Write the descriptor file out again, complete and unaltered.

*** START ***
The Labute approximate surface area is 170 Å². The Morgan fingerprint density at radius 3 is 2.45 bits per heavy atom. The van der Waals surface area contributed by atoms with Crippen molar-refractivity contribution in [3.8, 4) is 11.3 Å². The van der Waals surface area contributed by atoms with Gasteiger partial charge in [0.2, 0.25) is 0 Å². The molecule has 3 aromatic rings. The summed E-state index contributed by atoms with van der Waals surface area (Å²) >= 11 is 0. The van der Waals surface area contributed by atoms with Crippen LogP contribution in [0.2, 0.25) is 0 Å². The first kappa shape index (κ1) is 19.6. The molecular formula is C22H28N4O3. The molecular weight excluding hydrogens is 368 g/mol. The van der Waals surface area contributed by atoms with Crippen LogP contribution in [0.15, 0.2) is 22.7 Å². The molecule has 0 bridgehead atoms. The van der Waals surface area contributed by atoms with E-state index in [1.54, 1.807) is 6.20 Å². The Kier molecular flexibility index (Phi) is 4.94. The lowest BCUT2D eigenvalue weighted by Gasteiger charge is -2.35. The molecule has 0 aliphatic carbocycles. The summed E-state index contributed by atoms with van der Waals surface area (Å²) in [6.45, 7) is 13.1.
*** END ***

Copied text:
The Labute approximate surface area is 170 Å². The Morgan fingerprint density at radius 3 is 2.45 bits per heavy atom. The van der Waals surface area contributed by atoms with Crippen molar-refractivity contribution in [3.8, 4) is 11.3 Å². The van der Waals surface area contributed by atoms with Gasteiger partial charge in [0.2, 0.25) is 0 Å². The molecule has 3 aromatic rings. The summed E-state index contributed by atoms with van der Waals surface area (Å²) >= 11 is 0. The van der Waals surface area contributed by atoms with Crippen LogP contribution in [0.2, 0.25) is 0 Å². The first kappa shape index (κ1) is 19.6. The molecular formula is C22H28N4O3. The molecular weight excluding hydrogens is 368 g/mol. The van der Waals surface area contributed by atoms with Crippen LogP contribution in [0.15, 0.2) is 22.7 Å². The molecule has 0 bridgehead atoms. The van der Waals surface area contributed by atoms with E-state index in [1.54, 1.807) is 6.20 Å². The Kier molecular flexibility index (Phi) is 4.94. The lowest BCUT2D eigenvalue weighted by Gasteiger charge is -2.35. The molecule has 0 aliphatic carbocycles. The summed E-state index contributed by atoms with van der Waals surface area (Å²) in [6.45, 7) is 13.1.